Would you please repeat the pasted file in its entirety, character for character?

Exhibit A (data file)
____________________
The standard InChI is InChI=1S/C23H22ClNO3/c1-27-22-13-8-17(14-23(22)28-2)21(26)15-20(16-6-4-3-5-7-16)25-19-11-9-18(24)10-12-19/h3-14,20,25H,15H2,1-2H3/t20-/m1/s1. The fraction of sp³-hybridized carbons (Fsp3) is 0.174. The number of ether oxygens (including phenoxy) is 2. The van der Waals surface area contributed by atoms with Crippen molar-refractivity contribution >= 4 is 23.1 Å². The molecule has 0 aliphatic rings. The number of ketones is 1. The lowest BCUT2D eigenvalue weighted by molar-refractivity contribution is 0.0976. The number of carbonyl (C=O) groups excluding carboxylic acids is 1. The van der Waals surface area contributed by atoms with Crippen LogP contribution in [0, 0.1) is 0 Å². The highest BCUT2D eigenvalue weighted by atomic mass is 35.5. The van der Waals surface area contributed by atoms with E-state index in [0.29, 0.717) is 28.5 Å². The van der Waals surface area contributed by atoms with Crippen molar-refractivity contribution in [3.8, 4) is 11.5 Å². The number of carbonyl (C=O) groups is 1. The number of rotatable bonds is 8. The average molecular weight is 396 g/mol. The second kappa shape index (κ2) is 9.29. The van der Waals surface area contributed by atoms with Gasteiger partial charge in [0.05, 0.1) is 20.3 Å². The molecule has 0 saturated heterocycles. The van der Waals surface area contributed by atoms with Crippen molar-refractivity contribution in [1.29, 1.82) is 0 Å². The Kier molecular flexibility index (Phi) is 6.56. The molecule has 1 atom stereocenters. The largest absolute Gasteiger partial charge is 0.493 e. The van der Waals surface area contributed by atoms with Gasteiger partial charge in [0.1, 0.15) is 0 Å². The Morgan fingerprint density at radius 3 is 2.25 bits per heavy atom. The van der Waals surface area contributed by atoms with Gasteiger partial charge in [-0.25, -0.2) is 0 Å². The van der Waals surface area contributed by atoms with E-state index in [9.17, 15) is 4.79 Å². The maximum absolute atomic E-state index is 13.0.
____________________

The standard InChI is InChI=1S/C23H22ClNO3/c1-27-22-13-8-17(14-23(22)28-2)21(26)15-20(16-6-4-3-5-7-16)25-19-11-9-18(24)10-12-19/h3-14,20,25H,15H2,1-2H3/t20-/m1/s1. The fraction of sp³-hybridized carbons (Fsp3) is 0.174. The number of ether oxygens (including phenoxy) is 2. The van der Waals surface area contributed by atoms with Crippen molar-refractivity contribution >= 4 is 23.1 Å². The molecule has 0 aliphatic rings. The number of ketones is 1. The lowest BCUT2D eigenvalue weighted by molar-refractivity contribution is 0.0976. The number of carbonyl (C=O) groups excluding carboxylic acids is 1. The van der Waals surface area contributed by atoms with Crippen LogP contribution in [0, 0.1) is 0 Å². The highest BCUT2D eigenvalue weighted by atomic mass is 35.5. The van der Waals surface area contributed by atoms with E-state index in [0.29, 0.717) is 28.5 Å². The van der Waals surface area contributed by atoms with Crippen molar-refractivity contribution in [3.8, 4) is 11.5 Å². The number of carbonyl (C=O) groups is 1. The number of rotatable bonds is 8. The average molecular weight is 396 g/mol. The second kappa shape index (κ2) is 9.29. The van der Waals surface area contributed by atoms with Gasteiger partial charge in [0.05, 0.1) is 20.3 Å². The molecule has 0 saturated heterocycles. The van der Waals surface area contributed by atoms with Crippen molar-refractivity contribution in [1.29, 1.82) is 0 Å². The Kier molecular flexibility index (Phi) is 6.56. The molecule has 1 atom stereocenters. The largest absolute Gasteiger partial charge is 0.493 e. The van der Waals surface area contributed by atoms with Gasteiger partial charge in [0.1, 0.15) is 0 Å². The Morgan fingerprint density at radius 3 is 2.25 bits per heavy atom. The van der Waals surface area contributed by atoms with Gasteiger partial charge in [-0.25, -0.2) is 0 Å². The van der Waals surface area contributed by atoms with E-state index in [9.17, 15) is 4.79 Å². The maximum absolute atomic E-state index is 13.0.